It is not unusual for governance to be dismissed as distant from the real action of teaching, learning and professional practice, or regarded as an unnecessary burden and overhead for hard-pressed institutions and their management.
Yet when things go wrong, as is evident from scandals in both corporate and higher education sectors, the spotlight quickly shifts from leadership to governance.
This is unsurprising given that governance is all about authority, legitimacy and decision-making – where these lie, who can exercise them and how – in relation to an organisation’s purposes, policies, programmes, procedures and personnel. Governance is also about the sustainability of an institution in terms of resources, risks and reputation. The principles, rules and mechanisms through which day-to-day authority is exercised and decision-making executed is typically outlined in governance documents such as charters and statutes. Often these are amplified further in codes of governance that set out relevant and appropriate structures, processes and behaviours that are expected of those involved in governing institutions. Sound governance benefits many groups including students, staff, managers, external stakeholders (such as professional and regulatory bodies, funders, validating partners, connected companies and tax-payers) as well as the wider community. Sound governance is also key to maintaining public trust and confidence in the institution and the sector.
Fresh ideas for a new age
The past two years of the pandemic have placed unprecedented challenges on leadership and on structures and systems of governance. The challenges are far from over, as we enter a period of accelerating institutional differentiation, if not wholesale transformation of the higher education sector in response to economic, social and civic changes. The present Westminster Government is seeking to reform post-18 education so that it becomes more flexible with greater supply-side dynamism to meet the changes arising from the pandemic, but also from developments in technology and longer-term demographic trends.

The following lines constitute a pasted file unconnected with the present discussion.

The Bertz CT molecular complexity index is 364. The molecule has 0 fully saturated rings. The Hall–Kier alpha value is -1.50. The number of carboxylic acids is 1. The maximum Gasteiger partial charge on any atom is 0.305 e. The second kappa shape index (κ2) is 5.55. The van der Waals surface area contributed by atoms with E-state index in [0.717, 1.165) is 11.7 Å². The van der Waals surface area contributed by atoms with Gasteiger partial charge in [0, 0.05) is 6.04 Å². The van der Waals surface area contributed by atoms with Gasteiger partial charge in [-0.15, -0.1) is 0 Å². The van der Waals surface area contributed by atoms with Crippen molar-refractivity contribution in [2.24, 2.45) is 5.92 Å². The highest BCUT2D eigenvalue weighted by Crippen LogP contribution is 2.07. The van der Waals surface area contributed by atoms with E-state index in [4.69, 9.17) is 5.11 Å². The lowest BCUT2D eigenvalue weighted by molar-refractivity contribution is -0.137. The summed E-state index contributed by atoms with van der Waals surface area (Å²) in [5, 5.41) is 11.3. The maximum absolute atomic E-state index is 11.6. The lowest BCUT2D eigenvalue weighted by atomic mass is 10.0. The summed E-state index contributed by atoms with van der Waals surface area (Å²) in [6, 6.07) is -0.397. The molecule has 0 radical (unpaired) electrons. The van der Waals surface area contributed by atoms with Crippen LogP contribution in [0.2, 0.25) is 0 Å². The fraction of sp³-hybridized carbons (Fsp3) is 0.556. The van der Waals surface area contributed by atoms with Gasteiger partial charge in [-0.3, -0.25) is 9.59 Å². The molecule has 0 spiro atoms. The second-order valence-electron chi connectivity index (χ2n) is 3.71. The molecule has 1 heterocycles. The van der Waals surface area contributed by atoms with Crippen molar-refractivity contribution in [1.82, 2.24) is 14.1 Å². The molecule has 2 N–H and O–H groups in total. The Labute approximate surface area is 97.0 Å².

New ideas are called for in the design and delivery of education and will often emerge in the form of new kinds of provider and types of partnership between institutions and sectors. Such innovation is already evident among independent providers which offer education and training across subjects ranging from design engineering, the arts, dentistry and child-care. These providers vary enormously in terms of size, history, culture and geographical location. They often operate at the intersection of further, higher and professional education and this can pose knotty problems for governance including multiple and overlapping regulatory requirements.
Providers display a diversity of ownership models, from family-run organisations to those with multiple shareholders or parent companies (UK-based or international), others may form part of a larger organisation whose principal business is not higher education. Governance arrangements already reflect this multiplicity of corporate form, ownership and accountability and effective governance systems, structures and processes must satisfy the many players interested in how these organisations are run, the education they provide and the outcomes they achieve. In addition, it is likely that the government’s desire to expand industry-driven provision including higher technical education and to encourage new investment into higher education will need to be accompanied by specific governance requirements that reflect corporate ownership, international structures, strategic partnerships with industry or nascent sub-sectors with very different cultures to those found in traditional higher education contexts.